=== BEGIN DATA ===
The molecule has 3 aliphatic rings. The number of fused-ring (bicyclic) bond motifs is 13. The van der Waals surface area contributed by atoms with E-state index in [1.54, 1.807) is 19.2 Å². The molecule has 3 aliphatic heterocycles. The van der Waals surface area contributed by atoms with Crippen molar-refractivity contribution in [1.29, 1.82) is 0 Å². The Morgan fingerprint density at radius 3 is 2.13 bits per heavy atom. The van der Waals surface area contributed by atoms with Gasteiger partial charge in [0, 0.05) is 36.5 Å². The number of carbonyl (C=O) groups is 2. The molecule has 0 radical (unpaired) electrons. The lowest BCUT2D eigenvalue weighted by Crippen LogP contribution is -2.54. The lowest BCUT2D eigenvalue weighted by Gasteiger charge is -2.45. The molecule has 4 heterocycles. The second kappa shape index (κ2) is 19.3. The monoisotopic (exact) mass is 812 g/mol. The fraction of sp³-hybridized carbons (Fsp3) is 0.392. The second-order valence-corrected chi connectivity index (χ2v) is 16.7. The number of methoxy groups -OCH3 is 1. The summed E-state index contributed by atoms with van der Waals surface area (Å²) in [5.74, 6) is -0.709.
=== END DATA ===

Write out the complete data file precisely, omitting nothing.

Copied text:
The molecule has 3 aliphatic rings. The number of fused-ring (bicyclic) bond motifs is 13. The van der Waals surface area contributed by atoms with E-state index in [1.54, 1.807) is 19.2 Å². The molecule has 3 aliphatic heterocycles. The van der Waals surface area contributed by atoms with Crippen molar-refractivity contribution in [1.29, 1.82) is 0 Å². The Morgan fingerprint density at radius 3 is 2.13 bits per heavy atom. The van der Waals surface area contributed by atoms with Gasteiger partial charge in [0, 0.05) is 36.5 Å². The number of carbonyl (C=O) groups is 2. The molecule has 0 radical (unpaired) electrons. The lowest BCUT2D eigenvalue weighted by Crippen LogP contribution is -2.54. The lowest BCUT2D eigenvalue weighted by Gasteiger charge is -2.45. The molecule has 4 heterocycles. The second kappa shape index (κ2) is 19.3. The monoisotopic (exact) mass is 812 g/mol. The fraction of sp³-hybridized carbons (Fsp3) is 0.392. The second-order valence-corrected chi connectivity index (χ2v) is 16.7. The number of methoxy groups -OCH3 is 1. The summed E-state index contributed by atoms with van der Waals surface area (Å²) in [5.74, 6) is -0.709.